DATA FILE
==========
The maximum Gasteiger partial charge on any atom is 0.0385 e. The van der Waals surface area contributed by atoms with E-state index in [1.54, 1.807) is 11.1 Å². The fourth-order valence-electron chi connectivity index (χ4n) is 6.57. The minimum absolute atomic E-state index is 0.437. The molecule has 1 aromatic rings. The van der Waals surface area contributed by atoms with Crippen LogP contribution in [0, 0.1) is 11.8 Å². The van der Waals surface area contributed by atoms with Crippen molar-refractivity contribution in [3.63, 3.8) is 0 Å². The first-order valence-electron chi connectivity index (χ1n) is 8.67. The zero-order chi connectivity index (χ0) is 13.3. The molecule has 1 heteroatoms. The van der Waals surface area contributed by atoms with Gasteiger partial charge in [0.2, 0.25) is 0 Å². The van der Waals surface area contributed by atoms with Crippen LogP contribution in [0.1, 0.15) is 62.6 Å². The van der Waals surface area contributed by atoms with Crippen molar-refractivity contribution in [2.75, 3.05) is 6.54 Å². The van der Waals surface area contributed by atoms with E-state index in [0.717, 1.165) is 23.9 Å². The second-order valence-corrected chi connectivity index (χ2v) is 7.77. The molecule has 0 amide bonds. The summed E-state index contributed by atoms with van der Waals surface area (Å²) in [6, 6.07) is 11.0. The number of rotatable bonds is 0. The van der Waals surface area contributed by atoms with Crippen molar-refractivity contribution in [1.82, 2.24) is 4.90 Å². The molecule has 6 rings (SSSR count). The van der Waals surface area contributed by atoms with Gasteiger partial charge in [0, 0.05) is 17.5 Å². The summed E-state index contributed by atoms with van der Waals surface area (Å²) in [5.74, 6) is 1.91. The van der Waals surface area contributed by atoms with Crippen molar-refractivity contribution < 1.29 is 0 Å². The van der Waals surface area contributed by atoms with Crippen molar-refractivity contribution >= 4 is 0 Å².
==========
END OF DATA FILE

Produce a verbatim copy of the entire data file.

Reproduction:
The maximum Gasteiger partial charge on any atom is 0.0385 e. The van der Waals surface area contributed by atoms with E-state index in [1.54, 1.807) is 11.1 Å². The fourth-order valence-electron chi connectivity index (χ4n) is 6.57. The minimum absolute atomic E-state index is 0.437. The molecule has 1 aromatic rings. The van der Waals surface area contributed by atoms with Crippen LogP contribution in [0, 0.1) is 11.8 Å². The van der Waals surface area contributed by atoms with Crippen molar-refractivity contribution in [3.63, 3.8) is 0 Å². The first-order valence-electron chi connectivity index (χ1n) is 8.67. The zero-order chi connectivity index (χ0) is 13.3. The molecule has 1 heteroatoms. The van der Waals surface area contributed by atoms with Gasteiger partial charge in [0.2, 0.25) is 0 Å². The van der Waals surface area contributed by atoms with Crippen LogP contribution in [0.1, 0.15) is 62.6 Å². The van der Waals surface area contributed by atoms with Crippen molar-refractivity contribution in [2.75, 3.05) is 6.54 Å². The van der Waals surface area contributed by atoms with E-state index in [0.717, 1.165) is 23.9 Å². The second-order valence-corrected chi connectivity index (χ2v) is 7.77. The molecule has 0 amide bonds. The summed E-state index contributed by atoms with van der Waals surface area (Å²) in [6, 6.07) is 11.0. The number of rotatable bonds is 0. The van der Waals surface area contributed by atoms with Crippen molar-refractivity contribution in [1.82, 2.24) is 4.90 Å². The molecule has 6 rings (SSSR count). The van der Waals surface area contributed by atoms with Gasteiger partial charge in [0, 0.05) is 17.5 Å². The summed E-state index contributed by atoms with van der Waals surface area (Å²) in [5.74, 6) is 1.91. The van der Waals surface area contributed by atoms with Crippen molar-refractivity contribution < 1.29 is 0 Å². The van der Waals surface area contributed by atoms with Crippen molar-refractivity contribution >= 4 is 0 Å².